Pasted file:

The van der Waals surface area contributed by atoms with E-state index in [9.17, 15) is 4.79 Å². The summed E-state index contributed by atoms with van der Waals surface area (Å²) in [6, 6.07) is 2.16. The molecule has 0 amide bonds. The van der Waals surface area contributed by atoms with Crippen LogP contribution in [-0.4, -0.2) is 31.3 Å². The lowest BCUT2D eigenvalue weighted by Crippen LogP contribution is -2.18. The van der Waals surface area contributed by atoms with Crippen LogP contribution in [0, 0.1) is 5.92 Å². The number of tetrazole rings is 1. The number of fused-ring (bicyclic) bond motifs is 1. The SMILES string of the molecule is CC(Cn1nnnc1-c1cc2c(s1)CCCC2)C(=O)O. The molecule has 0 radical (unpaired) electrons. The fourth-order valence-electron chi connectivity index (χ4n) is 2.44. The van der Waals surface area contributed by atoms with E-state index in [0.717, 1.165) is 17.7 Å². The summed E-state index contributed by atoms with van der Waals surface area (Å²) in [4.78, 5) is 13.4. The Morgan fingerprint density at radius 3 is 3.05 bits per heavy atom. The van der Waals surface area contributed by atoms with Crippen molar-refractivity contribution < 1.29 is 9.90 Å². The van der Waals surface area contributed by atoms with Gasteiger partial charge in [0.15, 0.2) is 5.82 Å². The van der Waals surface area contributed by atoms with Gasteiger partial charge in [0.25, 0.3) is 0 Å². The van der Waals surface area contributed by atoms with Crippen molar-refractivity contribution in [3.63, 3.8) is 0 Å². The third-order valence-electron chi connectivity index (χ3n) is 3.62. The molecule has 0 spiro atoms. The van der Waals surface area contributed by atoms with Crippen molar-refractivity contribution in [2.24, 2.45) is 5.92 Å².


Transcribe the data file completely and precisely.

The van der Waals surface area contributed by atoms with E-state index in [9.17, 15) is 4.79 Å². The summed E-state index contributed by atoms with van der Waals surface area (Å²) in [6, 6.07) is 2.16. The molecule has 0 amide bonds. The van der Waals surface area contributed by atoms with Crippen LogP contribution in [-0.4, -0.2) is 31.3 Å². The lowest BCUT2D eigenvalue weighted by Crippen LogP contribution is -2.18. The van der Waals surface area contributed by atoms with Crippen LogP contribution in [0, 0.1) is 5.92 Å². The number of tetrazole rings is 1. The number of fused-ring (bicyclic) bond motifs is 1. The SMILES string of the molecule is CC(Cn1nnnc1-c1cc2c(s1)CCCC2)C(=O)O. The molecule has 0 radical (unpaired) electrons. The fourth-order valence-electron chi connectivity index (χ4n) is 2.44. The van der Waals surface area contributed by atoms with E-state index in [0.717, 1.165) is 17.7 Å². The summed E-state index contributed by atoms with van der Waals surface area (Å²) in [4.78, 5) is 13.4. The Morgan fingerprint density at radius 3 is 3.05 bits per heavy atom. The van der Waals surface area contributed by atoms with Crippen molar-refractivity contribution < 1.29 is 9.90 Å². The van der Waals surface area contributed by atoms with Gasteiger partial charge in [0.15, 0.2) is 5.82 Å². The van der Waals surface area contributed by atoms with Gasteiger partial charge in [0.25, 0.3) is 0 Å². The van der Waals surface area contributed by atoms with Crippen molar-refractivity contribution in [3.63, 3.8) is 0 Å². The third-order valence-electron chi connectivity index (χ3n) is 3.62. The molecule has 0 spiro atoms. The van der Waals surface area contributed by atoms with Crippen molar-refractivity contribution in [2.24, 2.45) is 5.92 Å².